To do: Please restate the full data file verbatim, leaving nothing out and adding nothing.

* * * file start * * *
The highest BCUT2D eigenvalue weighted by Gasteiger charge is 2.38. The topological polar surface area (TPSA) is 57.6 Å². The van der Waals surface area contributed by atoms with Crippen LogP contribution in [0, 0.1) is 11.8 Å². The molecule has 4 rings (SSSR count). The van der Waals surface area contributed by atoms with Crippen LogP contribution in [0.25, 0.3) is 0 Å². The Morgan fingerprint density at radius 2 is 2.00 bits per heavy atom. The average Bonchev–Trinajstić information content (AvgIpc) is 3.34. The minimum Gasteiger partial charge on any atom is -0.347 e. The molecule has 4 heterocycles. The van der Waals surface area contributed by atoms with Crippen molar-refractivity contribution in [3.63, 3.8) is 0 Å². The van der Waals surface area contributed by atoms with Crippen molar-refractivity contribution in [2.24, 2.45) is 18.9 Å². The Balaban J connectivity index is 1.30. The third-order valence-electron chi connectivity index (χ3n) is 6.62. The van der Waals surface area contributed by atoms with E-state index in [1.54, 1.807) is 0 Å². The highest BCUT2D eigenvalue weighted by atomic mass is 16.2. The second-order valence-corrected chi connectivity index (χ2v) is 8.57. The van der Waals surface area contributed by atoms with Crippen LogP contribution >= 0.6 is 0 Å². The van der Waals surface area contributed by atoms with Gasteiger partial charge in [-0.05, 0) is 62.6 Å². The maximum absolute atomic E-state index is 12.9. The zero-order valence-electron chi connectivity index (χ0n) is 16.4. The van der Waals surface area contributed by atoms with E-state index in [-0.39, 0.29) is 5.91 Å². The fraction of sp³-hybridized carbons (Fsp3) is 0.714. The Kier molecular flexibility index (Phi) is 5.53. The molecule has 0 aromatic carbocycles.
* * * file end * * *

The highest BCUT2D eigenvalue weighted by Gasteiger charge is 2.38. The topological polar surface area (TPSA) is 57.6 Å². The van der Waals surface area contributed by atoms with Crippen LogP contribution in [0, 0.1) is 11.8 Å². The molecule has 4 rings (SSSR count). The van der Waals surface area contributed by atoms with Crippen LogP contribution in [0.25, 0.3) is 0 Å². The Morgan fingerprint density at radius 2 is 2.00 bits per heavy atom. The average Bonchev–Trinajstić information content (AvgIpc) is 3.34. The minimum Gasteiger partial charge on any atom is -0.347 e. The molecule has 4 heterocycles. The van der Waals surface area contributed by atoms with Crippen molar-refractivity contribution in [3.63, 3.8) is 0 Å². The van der Waals surface area contributed by atoms with Crippen molar-refractivity contribution in [2.24, 2.45) is 18.9 Å². The Balaban J connectivity index is 1.30. The third-order valence-electron chi connectivity index (χ3n) is 6.62. The van der Waals surface area contributed by atoms with E-state index in [1.54, 1.807) is 0 Å². The highest BCUT2D eigenvalue weighted by atomic mass is 16.2. The second-order valence-corrected chi connectivity index (χ2v) is 8.57. The van der Waals surface area contributed by atoms with Crippen LogP contribution >= 0.6 is 0 Å². The van der Waals surface area contributed by atoms with Gasteiger partial charge in [-0.05, 0) is 62.6 Å². The maximum absolute atomic E-state index is 12.9. The zero-order valence-electron chi connectivity index (χ0n) is 16.4. The van der Waals surface area contributed by atoms with E-state index in [-0.39, 0.29) is 5.91 Å². The fraction of sp³-hybridized carbons (Fsp3) is 0.714. The Kier molecular flexibility index (Phi) is 5.53. The molecule has 0 aromatic carbocycles.